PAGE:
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CEOs Against Cancer Funded Researchers


Dr. Alexander perl
university of

Project: Targeting Oncogenic Signal Transduction in Adult Ph-like ALL

Progress Made: Dr. Perl is focused on molecular level targeted therapy. He is looking at specific features in a patients’ leukemia cells that predict how they will respond to certain medications. With this data, he can individualize the best treatment option which will dramatically improve response, survival and even cure rates. His current data shows that the specific leukemia that his grant is studying is the second most common subtype in adults which means that potentially 2/3 of ALL (acute lymphoblastic leukemia) patients could benefit from optimized treatment. Dr. Perl and his team continue to refine their test and compare it to existing diagnostic methods as they begin long term experiments to test combinations of low toxicity chemo with medications. With the results from these experiments, Dr. Perl hopes to guide future clinical trials.

Click here to read a letter of gratitude from Dr. Perl.


Dr. mingfeng bai
vanderbilt univ. medical center

Project: Translocator Protein-targeted Photodynamic Therapy for Ovarian Cancer

Progress Made: Dr. Mingfeng Bai is studying a light-based therapy technique to treat ovarian cancer in a targeted manner is making great progress. His team has successfully synthesized 5 translocator protein-targeting compounds and three of them have shown promising nanomolar binding affinities. This means that they have developed three promising molecules that attach to proteins in the cell and that will trigger cell death in the cancer cells. With that progress they are now working on moving to animal studies to see how the molecules will distribute and accumulate in the tumors. If successful, they will be able to adapt this treatment to be completed with lasers that will target the molecules added to the cells to trigger the cell death.

Click here to read a letter of gratitude from Dr. Bai.


Dr. Dan erkes
jefferson university hospital

Project: The Impact of Bromodomain and Extraterminal Region Inhibitors on Melanoma

Project Direction: Metastatic melanoma is the deadliest skin cancer with only a 2-16% long term survival rate. The project will aim to improve understanding of how BET inhibitors (drug therapy) alter tumor cells and the immune system to promote anti-tumor effects.  There is a focus on immunotherapy, with potential to cooperate with current and emerging chemo options to add a new drug to oncologists’ arsenals.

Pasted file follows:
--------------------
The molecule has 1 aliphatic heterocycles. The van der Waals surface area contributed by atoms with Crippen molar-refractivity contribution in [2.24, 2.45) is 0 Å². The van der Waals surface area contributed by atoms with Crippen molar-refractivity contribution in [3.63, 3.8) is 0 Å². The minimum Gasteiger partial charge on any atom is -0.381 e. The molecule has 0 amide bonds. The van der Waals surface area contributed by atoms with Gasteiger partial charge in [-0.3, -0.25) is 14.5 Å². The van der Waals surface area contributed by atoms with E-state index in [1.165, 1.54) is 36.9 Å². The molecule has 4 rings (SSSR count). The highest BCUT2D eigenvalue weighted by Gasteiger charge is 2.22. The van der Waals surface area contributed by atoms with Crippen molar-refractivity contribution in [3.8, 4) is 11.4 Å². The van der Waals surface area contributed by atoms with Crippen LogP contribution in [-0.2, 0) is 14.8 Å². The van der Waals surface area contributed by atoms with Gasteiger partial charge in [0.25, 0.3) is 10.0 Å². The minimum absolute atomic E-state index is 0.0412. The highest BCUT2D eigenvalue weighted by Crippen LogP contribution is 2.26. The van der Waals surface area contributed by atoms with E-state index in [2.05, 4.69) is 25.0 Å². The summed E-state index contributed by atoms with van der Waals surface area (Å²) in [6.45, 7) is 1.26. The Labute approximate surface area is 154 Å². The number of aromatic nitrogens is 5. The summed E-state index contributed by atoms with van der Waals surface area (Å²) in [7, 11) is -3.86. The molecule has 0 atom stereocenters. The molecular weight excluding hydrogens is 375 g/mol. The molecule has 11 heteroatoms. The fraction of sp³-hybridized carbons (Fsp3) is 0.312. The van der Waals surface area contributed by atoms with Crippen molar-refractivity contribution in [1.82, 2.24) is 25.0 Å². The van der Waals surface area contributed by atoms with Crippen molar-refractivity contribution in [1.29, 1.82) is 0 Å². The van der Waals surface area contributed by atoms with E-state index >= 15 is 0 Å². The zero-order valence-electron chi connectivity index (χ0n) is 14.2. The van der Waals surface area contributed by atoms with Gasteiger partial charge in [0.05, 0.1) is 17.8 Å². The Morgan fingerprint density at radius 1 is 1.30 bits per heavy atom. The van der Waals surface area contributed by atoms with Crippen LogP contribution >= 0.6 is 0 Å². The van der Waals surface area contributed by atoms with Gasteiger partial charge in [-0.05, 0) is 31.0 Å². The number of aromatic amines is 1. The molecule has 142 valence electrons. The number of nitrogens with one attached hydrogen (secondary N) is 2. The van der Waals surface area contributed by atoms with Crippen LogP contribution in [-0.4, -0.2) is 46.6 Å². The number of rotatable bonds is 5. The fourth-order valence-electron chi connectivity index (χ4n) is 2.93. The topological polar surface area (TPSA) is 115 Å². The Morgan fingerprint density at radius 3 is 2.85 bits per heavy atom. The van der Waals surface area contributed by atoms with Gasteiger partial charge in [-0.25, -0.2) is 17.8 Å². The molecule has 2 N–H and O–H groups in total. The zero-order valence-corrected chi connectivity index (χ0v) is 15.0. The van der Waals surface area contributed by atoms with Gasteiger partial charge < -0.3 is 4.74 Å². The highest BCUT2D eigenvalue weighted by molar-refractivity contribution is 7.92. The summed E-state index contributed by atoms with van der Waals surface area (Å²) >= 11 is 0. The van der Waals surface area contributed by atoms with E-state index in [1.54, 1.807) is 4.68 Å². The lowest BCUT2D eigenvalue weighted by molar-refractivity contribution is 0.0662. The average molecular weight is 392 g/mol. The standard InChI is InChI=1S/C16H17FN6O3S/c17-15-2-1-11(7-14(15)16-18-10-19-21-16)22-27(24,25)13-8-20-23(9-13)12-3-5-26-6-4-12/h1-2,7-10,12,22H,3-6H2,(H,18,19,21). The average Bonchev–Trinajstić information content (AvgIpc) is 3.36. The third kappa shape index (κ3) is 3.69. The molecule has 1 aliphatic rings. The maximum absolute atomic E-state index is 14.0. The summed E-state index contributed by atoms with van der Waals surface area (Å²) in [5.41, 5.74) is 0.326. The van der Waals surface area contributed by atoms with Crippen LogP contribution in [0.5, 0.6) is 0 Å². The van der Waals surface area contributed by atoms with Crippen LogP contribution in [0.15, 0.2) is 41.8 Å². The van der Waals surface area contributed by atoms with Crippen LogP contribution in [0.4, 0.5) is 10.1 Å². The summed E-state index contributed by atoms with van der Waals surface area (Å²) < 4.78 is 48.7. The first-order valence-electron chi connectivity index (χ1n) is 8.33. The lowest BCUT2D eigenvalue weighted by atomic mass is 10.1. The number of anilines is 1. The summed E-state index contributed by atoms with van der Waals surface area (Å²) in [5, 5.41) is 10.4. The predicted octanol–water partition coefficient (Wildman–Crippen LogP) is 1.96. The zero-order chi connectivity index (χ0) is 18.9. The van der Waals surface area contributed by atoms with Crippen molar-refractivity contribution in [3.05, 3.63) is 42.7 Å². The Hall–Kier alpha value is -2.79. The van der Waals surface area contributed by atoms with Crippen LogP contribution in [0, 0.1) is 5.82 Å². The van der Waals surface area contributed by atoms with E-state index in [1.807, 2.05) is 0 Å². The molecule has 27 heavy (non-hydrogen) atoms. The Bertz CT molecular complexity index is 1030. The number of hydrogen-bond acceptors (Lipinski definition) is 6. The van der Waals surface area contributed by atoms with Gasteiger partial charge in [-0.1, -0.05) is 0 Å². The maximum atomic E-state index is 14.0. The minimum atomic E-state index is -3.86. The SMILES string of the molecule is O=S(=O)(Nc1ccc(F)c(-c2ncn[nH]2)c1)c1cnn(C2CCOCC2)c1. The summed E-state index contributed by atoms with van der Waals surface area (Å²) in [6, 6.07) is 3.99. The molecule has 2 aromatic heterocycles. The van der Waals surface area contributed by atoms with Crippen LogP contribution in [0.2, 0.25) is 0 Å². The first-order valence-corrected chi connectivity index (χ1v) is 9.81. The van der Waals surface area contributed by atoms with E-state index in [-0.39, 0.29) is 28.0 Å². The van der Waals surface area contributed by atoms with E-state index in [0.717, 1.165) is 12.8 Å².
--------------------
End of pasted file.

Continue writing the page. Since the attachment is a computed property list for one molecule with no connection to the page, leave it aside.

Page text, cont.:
Dr. Michael hassett
dana farber cancer institute

Project: Disparities in Recurrence for Breast, Lung, and Colorectal Cancer Patients

Project Direction: Those that are African American, poor or living in rural regions are more likely to develop advanced cancer, less likely to receive treatment and die as a result of diagnosis. This project aims to better understand the rate of reoccurrence in these populations with a focus on Breast, Lung and Colorectal cancer using an innovative set of tools with the SEER-Medicare database (reflect the linkage of two large population-based sources of data that provide detailed information about Medicare beneficiaries with cancer). The evidence will, for the first time ever, identify specific sub-groups, regions and hospitals that experience inferior recurrence rates



Project: Improving Radiotherapy for Medulloblastoma via Advanced Preclinical Trials

Project Direction: Medulloblastoma is the most common malignant (cancerous) childhood brain cancer and a diagnosis generally requires an aggressive treatment plan. Despite treatment, reoccurence is high (particularly those in the high-risk groups) with a likely spread throughout the brain and spinal cord. Radiation is critical, but also may change the genetic landscape of the tumor which may underlie treatment failure an promote growth of resistant tumors. This project will seek to identify novel treatment protocols that can be quickly translated to the clinic to improve the outcomes for the children with this difficult to treat tumor. 





Dr. jolanta gembrecka
university of michigan

Project: Targeting Menin as Treatment in High HOXA Acute Leukemias

Project Direction: This Mission Boost Grant seeks to identify leukemia sub-types responsive to the small molecule inhibitor they have generated. Reviewers noted that the applicant has outstanding preliminary data supporting plans to screen patient samples and then treat human in mouse (immunosuppressed) PDX models to try and understand how their compounds work in non-MLL translocation leukemia. Reviewers also noted the research team is very well qualified and were particularly enthusiastic about the potential for significant impact in leukemia.  



Dr. Jon Krais
fox chase cancer center

Project: Examining the Role of RNF168 in BRCA1 Mutant Breast Cancer

Project Direction: Mutations in the BRCA1 gene can lead to a predisposition for breast and ovarian cancers. Since the product of this gene is involved with repairing damaged DNA, some of these mutations also show a susceptibility for chemotherapies that cause DNA damage. However, sometimes these cancers become resistant to chemotherapy suggesting that the tumor cells can repair DNA again. The process of DNA repair is complex and involves multiple different proteins. This applicant has evidence that this drug resistance involves a protein called RNF168 and his studies will focus on the underlying mechanisms. The Peer Review Committee thought that the preliminary data supporting this project was exciting and that the studies had potential to impact future clinical treatments. The investigator is highly promising having already gotten co-authorships on multiple papers in their postdoctoral training in the journals Nature Communications, Cell Reports, and The Journal of Clinical Investigation.